SEAN Rogers and Ben Johnson join Neil Atkinson to dig deep into Jürgen Klopp’s mind on this week’s Tuesday Review as they look back at his choices for the games against Villarreal and Swansea City.
First off, it’s the question that has been top of the Liverpool FC agenda every since – why did he choose to keep Daniel Sturridge on the sidelines in Spain and start him at Swansea?
Jordon Ibe’s return from cold storage was also odd – what does that move tell us about his Liverpool future?
The panel also get into tactics – was Liverpool’s game plan right in Spain? How will it change when Villarreal come to Anfield?
Then it’s Swansea in depth; what went wrong and why.
The Tuesday Review is a considered in-depth discussion of Liverpool’s last match introducing talk around tactics and selection. It’s just one of a string of shows on TAW Player, our subscription podcast service that offers more than 30 shows about Liverpool FC every month. Find out more here.
Here’s a free clip of the latest Tuesday Review where Neil, Sean and Ben discuss how the Red’s can overcome Villarreal on Thursday night.
Great show as usual.
I do think there is a different aspect the Daniel Sturridge saga that is being missed. The guys talked about Klopp wanting to keep DS as one of our 4 front-line strikers for 2016-17, and as much as Klopp clearly has his doubts about DS I think that’s probably correct. But what about what DS himself wants?
Thing is, this third-way, ‘use him as an impact sub after 60’ lark – whatever the merits of it (and I think they are hugely overstated) – is not something DS is going to swallow. 43 league goals in 67 games is supposed to earn you more than a place on the bench, so all this ‘should he start / should he come on?’ will soon be moot; he simply won’t be here if it’s the latter. He’s too good to warm any bench and there are clubs currently better than us who would guarantee him first-choice status if he joined them.
Now, if Klopp has been given medical advice that tells him DS is unusually fragile then I can understand wanting to get rid of him however well he might be playing when fit. A player who cannot be relied upon to play more than half a season is not much use to anyone. That still doesn’t explain why when he is fit Klopp isn’t playing him, unless the plan is to wait until the transfer window opens and he can bin him off. As Sean said in the pod, Klopp may well have his own tactical reasons for keeping Sturrdige back in some of the biggest games of the season, but that takes me back to my original point which is that DS has no interest in playing that role at LFC and, to be fair, if I had his goal-scoring record I don’t think I would, either.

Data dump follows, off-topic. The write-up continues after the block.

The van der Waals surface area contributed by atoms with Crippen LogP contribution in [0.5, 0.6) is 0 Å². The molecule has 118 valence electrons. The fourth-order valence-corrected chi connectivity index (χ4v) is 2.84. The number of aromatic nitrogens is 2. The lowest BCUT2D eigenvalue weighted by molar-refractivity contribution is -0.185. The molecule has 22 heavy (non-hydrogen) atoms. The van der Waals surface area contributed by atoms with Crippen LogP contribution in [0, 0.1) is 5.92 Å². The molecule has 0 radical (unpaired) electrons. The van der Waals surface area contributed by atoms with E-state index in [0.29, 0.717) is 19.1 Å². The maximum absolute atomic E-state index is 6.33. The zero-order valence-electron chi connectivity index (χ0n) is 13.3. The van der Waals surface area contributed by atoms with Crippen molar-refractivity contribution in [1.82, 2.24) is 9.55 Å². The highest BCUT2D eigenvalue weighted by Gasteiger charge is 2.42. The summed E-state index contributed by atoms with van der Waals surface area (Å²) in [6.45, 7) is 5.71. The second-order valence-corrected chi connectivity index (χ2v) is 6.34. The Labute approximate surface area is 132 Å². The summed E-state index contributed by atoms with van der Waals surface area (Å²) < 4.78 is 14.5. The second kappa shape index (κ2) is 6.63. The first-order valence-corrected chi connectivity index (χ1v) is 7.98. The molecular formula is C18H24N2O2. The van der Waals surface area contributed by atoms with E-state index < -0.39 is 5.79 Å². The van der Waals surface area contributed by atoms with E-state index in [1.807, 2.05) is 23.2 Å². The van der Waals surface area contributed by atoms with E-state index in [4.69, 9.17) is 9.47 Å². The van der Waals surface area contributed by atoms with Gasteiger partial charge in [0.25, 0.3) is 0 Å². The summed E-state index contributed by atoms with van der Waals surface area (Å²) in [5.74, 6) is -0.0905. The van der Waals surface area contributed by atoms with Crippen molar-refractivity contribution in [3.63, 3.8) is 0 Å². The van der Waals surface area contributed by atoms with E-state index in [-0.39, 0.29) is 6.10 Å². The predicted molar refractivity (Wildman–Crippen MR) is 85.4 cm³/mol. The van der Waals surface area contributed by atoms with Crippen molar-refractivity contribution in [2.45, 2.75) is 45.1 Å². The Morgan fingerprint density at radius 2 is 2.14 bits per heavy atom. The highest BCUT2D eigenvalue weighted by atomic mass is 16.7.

Now, I doubt I’ve worked something out that Klopp hasn’t, so unless he and DS have had a chat about the way the remainder of this season would work out and agreed different plans for next season, I can only surmise that Klopp would be happy for Sturridge to leave in the summer. We know he’s not a big fan of two up top (which suits DS best) and doesn’t really fancy DS as his one, so his current treatment of the player hints at a plan to replace him. Nothing else makes sense as DS will not tolerate being the striker who comes on at 60 to change things.
Klopp has the reputation he does because he is very, very good at his job, but none of that is ever going to convince me that selling DS is the right thing to do (absent the adverse medical prognosis mentioned earlier). DS is a world-class striker with a hit-rate that rivals the very best in the EPL, and is a scorer of every type of goal. You do not replace that sort of talent easily, and certainly not cheaply.
Of course, Klopp may have Gotze, Reus and Hummels lined up in which case forget all the above. The fact remains that selling Sturridge’s goals when you have a team core that sees an underwhelming goal return from midfield is a massive, massive gamble. Even proven goal-scorers can take time to adjust to a new club, so if DS leaves and goes on to great things while we languish, that Klopp reputation is going to take a bit of a battering, and (to my mind mind at least) a totally avoidable one one at that.